Employment Contracts

New employment opportunities are significant milestones in an employee’s career journey. They bring the prospect of greater challenges, further advancement, and increased compensation. But with opportunity comes uncertainty. The relationship between a company and a candidate to whom they make an offer is one that begins with optimism and enthusiasm, but there is never a guarantee that this spirit will endure in perpetuity. Circumstances can change, relationships may sour, and factors beyond an employee’s control could bring his or her role with a company to an abrupt or unwelcome end.

Unfortunately, too many executives and other high-level employees – brilliant and as business-savvy as they may be – fail to prepare for these very real possibilities. They may begin a new position without an employment contract which defines the terms of their employment and outlines each party’s rights, responsibilities, and remedies. They might be handed a lengthy and detailed employment contract skewed heavily in the company’s favor, and instead of reading it or consulting with a lawyer, turn to the last page and sign it.

Either way, if an employee enters into a new employment relationship without a well-crafted and thoroughly reviewed employment contract, the employee could unknowingly and unnecessarily be putting his or her career, livelihood, and future at risk.

By retaining an employment contract law firm to advise and protect an employee at this juncture, the employee is not mucking up the works – he or she is leveling the playing field.

At-Will Means At-Risk

In the absence of an agreement, employment in Rhode Island is considered “at-will.” This generally means that either the employer or the employee may terminate the employment relationship at any time. An employer may do so for any reason or no reason at all, so long as the employer’s actions are not prohibited by state or federal law, such as laws prohibiting discrimination.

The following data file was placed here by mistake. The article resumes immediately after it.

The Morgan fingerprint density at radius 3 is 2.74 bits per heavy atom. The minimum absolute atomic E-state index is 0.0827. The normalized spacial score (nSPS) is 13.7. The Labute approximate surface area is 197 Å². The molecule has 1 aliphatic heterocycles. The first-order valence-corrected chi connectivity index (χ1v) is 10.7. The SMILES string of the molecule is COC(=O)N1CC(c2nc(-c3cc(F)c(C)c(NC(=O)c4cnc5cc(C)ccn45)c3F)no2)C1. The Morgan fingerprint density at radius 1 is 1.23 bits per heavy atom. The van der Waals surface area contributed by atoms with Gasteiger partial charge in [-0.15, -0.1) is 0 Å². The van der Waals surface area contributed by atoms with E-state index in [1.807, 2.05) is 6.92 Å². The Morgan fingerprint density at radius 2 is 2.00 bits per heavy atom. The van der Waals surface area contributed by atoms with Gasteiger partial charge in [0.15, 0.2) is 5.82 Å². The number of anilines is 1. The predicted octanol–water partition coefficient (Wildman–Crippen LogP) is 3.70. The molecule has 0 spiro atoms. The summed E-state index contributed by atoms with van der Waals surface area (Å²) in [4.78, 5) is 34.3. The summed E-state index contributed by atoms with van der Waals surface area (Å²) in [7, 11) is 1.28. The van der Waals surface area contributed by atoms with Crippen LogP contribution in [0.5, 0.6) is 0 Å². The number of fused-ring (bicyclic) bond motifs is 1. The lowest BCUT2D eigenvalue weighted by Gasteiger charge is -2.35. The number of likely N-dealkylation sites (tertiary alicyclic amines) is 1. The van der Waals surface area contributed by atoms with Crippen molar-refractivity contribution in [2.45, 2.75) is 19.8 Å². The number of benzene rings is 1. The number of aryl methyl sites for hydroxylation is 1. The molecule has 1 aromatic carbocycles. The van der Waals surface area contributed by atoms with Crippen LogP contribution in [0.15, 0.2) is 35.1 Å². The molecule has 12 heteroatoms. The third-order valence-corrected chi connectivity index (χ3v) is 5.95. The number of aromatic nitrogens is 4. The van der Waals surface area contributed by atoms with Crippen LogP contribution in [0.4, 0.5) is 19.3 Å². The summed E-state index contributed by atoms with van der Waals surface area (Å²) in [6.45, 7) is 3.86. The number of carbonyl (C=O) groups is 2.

This means an employee could lose everything because of someone else’s whim. An employee could find himself or herself polishing their resume despite exceptional performance just for rubbing a colleague or superior the wrong way. There is no cause of action for “unfairness” in an employment relationship, and “wrongful termination” does not apply if an employer simply does not like an employee’s personality or attitude. Without an employment contract (or collective bargaining agreement) that says otherwise, an employee has no entitlement to severance pay, notice, or any other consideration not required by law.

Covering All The Bases

The purpose of a comprehensive employment agreement is to define and clarify the relationship in a way that benefits both sides. It will set forth each party’s expectations during the course of the employment, as well as expectations about how and why the employment may end, including each party’s rights in such an event. All of this reduces the chances of misunderstandings and disagreements that can quickly metastasize into conflict and litigation.

We help our clients ensure that proposed employment agreements are fair and cover all salient issues, including:

If you or someone you know needs assistance drafting or reviewing an employment contract, please contact us to discuss your matter.

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